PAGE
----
Two-anna coin

I’m minoring in literature and  have taken a course this semester called ‘Literature in Translation’. As a project, I’ve translated Sujatha’s இரண்டணா (that’s IraNdaNA) into English.

It’s a simple story set in Srirangam, a temple town in Tamil Nadu. Told through the eyes of a boy.

Here’s a link to the original Tamil version, if you want to take a look.

Learnt a lot while working on this translation, and had a lot of fun. I’ve not formally studied tamil and might’ve made mistakes. Point them out if you find any. Here it is.

Two-anna coin

These days if a person uses words like ‘two-anna’ and ‘four-anna’, you can safely say that they were born before the country’s independence. The two-anna was a singular coin. Brass. Shaped like a square, with none of the ugly wriggles and warped-ness of the one-anna. With its sharp corners blunted. On one face, King George the Sixth, with the crown on his head, would be looking on in profile. If only he had cared to lift his crown and look, it’d have struck him immediately to have a haircut!

A two-anna was an important coin in the economy of those times. Conversions would say, two annas equal two twenty-fifths of a rupee. But do not equate a two-anna to eight paise and underestimate its value! In the days I speak of, this two-anna would pay the bus fare from Srirangam right up to Tiruchi! The dosa at Peninsular café, two-anna. At Krishnan Kottai Vaasal you could get wild berry, lekka sweet balls and sweet tamarind for a quarter-anna, only. That’s one in eight parts of a two-anna. At the DPG store, they’d still return change if you bought an eraser, wooden pen, ink bottle, ruled paper and plotting paper. Or they’d give you salty orange liquorice mittai instead of the change. In the holy month of Margazhi, on the morning of Vaikuntha Ekaadasi, near the holy chariot, a pit would be dug and a large frying pan cleaned out with cow dung set up, the sand from the banks of the Kollidam poured in, and peas fried in this sand till they joyfully popped; one whole bagful of these you could get for two annas. Later that night, under the light of petromax lamps you could buy big-lettered books that told the tales of Vikramadittan, Kokkogam etc. while your eyes drifted elsewhere. At Rangaraja’s the floor ticket for ‘Captain Marvel’ cost two annas. At Thangaraasu’s cycle shop, you could borrow a cycle for two annas. Because it had its poorer cousins like the one-anna, half-anna , quarter-anna and the dumpidi, a twelfth of an anna, beneath it, one who had a two-anna could feel rich as the Aga Khan himself! A copy of Vikadan with its ‘Children’s Bloom’ version, printed in blue colour, cost two anna. A packet of colorful chalkpieces. Apart from sipping on the ‘sharbat’ made from the red sweetened ice that would leave your lips red like lipstick, by grinding it sarrk, sarrk , you could buy a kite, a constable figure, a spinning top. My, what all you could buy with a two-anna!

It was one such two-anna that I’m about to tell you that I’d gone and lost. My Paatti had sent me to Araiyar Store with this two-anna, having told me to get one aazhaakku of oil. She sent with me a small metal kinni. Polished with tin coating. Wide-mouthed. At that age, I would only run to get from place to place.  Within a minute, I was at Araiyar store, Paatti’s metal bowl in hand, saying, “One aazhaakku of oil, Maama”. How did Araiyar store come to be called that, I do not know. The shopkeeper was not an ‘araiyar’, one of the priests at the temple. He was an Iyengar though. While the araiyars of the temple had all always lived in the South Uthira Veedhi Street of the agrahaaram, this ‘araiyar‘ lived eight houses away from ours. This lone Iyengar who had chosen to start a general items store rather than follow caste custom, would welcome customers in his sincere voice. He was always seated on a small wooden sitting plank. Groundnuts and cashew nuts lay about him all day right in front of his eyes, yet he wouldn’t pop them in his mouth. He’d usually have a fan made of palm leaves in his hand. A pleasant aroma arising from elaichi, wheat, rice, cloves, kerosene all together, would float around in his shop.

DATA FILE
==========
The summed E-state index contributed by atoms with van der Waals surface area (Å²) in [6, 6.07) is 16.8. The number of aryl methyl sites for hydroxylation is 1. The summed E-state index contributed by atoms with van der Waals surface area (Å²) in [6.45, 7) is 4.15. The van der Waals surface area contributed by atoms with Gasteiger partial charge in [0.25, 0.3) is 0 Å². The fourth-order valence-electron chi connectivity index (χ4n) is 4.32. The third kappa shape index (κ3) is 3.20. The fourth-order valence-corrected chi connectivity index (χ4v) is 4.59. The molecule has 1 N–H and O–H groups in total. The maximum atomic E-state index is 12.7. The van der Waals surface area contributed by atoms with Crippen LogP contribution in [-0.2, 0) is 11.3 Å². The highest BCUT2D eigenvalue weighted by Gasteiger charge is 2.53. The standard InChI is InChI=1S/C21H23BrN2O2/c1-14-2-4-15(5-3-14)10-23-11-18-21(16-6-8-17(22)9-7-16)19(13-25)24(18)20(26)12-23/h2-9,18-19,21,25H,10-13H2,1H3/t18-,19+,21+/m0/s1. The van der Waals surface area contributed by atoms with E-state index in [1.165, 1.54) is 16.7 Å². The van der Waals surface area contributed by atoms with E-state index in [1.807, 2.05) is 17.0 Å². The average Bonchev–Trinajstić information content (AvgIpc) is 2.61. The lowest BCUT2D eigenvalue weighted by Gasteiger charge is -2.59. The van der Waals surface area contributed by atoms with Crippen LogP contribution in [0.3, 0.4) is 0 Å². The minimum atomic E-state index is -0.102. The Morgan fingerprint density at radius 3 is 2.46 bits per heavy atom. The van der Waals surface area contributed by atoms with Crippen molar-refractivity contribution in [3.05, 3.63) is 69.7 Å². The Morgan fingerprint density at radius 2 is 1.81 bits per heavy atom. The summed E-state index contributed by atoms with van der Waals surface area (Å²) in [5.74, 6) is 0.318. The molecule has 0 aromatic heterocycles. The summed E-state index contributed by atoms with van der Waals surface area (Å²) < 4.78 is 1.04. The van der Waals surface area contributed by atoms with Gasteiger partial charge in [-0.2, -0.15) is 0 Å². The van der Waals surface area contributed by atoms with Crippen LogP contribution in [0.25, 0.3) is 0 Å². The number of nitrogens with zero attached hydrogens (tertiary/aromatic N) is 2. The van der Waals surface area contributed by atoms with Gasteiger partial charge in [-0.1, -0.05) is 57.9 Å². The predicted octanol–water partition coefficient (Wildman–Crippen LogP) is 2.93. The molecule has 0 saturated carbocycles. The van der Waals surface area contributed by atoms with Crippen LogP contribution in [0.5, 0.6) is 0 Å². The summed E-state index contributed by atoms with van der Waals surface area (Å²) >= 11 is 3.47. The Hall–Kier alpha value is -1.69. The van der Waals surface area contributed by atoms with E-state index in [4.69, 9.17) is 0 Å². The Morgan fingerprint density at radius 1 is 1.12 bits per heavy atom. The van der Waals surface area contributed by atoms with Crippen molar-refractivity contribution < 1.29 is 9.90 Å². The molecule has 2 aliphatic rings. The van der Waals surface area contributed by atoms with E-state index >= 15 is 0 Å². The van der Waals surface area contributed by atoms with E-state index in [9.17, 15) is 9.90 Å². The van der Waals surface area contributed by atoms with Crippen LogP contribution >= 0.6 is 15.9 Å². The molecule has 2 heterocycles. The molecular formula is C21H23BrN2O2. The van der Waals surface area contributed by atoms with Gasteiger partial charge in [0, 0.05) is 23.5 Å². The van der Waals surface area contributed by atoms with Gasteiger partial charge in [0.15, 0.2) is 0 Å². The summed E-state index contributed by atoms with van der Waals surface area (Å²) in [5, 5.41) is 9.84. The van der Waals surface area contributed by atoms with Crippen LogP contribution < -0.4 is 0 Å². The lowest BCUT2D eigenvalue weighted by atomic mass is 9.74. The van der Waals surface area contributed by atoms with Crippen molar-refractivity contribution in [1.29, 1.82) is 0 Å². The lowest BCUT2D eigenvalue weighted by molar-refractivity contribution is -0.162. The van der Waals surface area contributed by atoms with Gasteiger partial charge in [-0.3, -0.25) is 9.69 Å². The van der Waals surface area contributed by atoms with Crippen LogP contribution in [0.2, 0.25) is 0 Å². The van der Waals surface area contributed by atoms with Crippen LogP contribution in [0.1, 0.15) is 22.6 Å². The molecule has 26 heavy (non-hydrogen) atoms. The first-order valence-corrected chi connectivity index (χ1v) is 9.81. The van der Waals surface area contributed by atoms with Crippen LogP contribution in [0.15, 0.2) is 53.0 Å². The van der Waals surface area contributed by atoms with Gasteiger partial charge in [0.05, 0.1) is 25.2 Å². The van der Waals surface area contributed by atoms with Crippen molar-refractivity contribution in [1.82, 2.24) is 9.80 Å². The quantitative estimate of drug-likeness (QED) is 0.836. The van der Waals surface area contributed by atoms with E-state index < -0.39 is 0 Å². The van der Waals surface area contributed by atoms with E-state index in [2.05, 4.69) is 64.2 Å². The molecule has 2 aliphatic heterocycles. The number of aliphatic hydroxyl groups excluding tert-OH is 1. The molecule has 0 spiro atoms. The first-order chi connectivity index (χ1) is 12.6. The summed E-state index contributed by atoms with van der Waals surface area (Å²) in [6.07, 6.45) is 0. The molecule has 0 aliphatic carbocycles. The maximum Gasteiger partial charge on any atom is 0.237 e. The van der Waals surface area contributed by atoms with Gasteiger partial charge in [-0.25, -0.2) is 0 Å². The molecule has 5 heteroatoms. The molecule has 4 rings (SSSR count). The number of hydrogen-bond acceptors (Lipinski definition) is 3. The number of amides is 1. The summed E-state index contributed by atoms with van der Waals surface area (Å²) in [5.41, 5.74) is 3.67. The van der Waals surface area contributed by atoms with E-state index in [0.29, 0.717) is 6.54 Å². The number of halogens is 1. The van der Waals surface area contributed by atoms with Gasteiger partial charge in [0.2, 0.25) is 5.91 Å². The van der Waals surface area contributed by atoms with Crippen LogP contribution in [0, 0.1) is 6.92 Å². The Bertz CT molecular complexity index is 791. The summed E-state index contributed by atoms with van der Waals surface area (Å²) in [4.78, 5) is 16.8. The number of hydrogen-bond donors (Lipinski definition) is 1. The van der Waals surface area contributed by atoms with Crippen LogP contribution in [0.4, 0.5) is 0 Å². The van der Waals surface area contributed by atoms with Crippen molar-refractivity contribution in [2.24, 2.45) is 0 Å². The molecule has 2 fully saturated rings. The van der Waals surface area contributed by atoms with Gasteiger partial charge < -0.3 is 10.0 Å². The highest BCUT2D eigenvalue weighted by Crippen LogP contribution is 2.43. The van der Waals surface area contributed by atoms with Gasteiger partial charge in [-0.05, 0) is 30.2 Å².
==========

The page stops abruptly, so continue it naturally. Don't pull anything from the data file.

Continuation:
“Which oil da, sesame oil or coconut oil or castor oil or lamp oil or neem oil?” he asked.

It was only then that I realised there were so many types of oil! So I ran back home to my grandma, “Which oil, Paatti?”

“We should proudly coat both your cheeks with gold and set precious stones in them! When have we ever used any oil less than nallennai in our home, da! Nallennai only!”

I ran back to the store, “One aazhaaku sesame oil , maama..”.

“But Nallennai is two-anna and a half per aazhaakku, appa. Will you go back to Paatti and get another half-anna?” I ran back and Paatti went, “Why, you fool, madaiya, if an aazhaaku is for two-and-a-half annas why couldn’t you have simply got oil for the two annas you had! Can’t you think for yourself! Will you just keep running around like this!”

“But you never told me, Paatti!”, said I, and I was right enough, wasn’t I? “Put this into your ears then: go to the araiyar and ask him if he did not give us a full aazhaakku of oil for two annas just last week! If he doesn’t agree ask him for three fourths and three sixteenths of an aazhaakku. Make sure all the oil is poured into the vessel, and bring it back without spilling a drop. Don’t run back, or you might spill the oil from the kinni!” These warnings were made unnecessary by an event that prevented my visit to the Araiyar’s Stores.

In front of Rajan Girls’ School, in the middle of the street, near the chariot space, I heard the sound of drums. I would have to cross that to go to Araiyar store. A crowd was building up. A jester’s drum sounded. The membrane resonated every now and then. Clad in pyjamas, a little girl, put her palms on the ground and nonchalantly somersaulted around the perimeter of the arena. A young boy, barely older than her adroitly lifted a staff and stood it up on one tip with a practised ease, and even as he did this a street magician, one of those ‘modi masthaans’, drew a circle on the ground and started placing all sorts of things in it – snake boxes, a snake-charmer’s magudi instrument, all sorts of things..a rooster’s nose, a feather, a blanket, a black towel, and even as he spread them out in the circle, “Come, come to see me, descendant of the great Nagoor Baba Modi Masthaan! I can turn a man into a snake, a snake into a man!” I was staring at a mongoose slowly going around a nail to which it was tied, and the masthaan saw me. “Don’t be afraid, come closer and sit, vaa, kundhu!” The shaggy-hair girl smiled at me, her little teeth showing.

The oil was forgotten. I went and sat down in the first row. Every now and then beating his drum for punctuation, the masthaan went on talking non-stop, “I can capture evil spirits and make them do my bidding. I tie up the mouths of bears and tigers, carry a lion on my back, make snakes dance! You, What is this?” he said , pointing at a person in the crowd.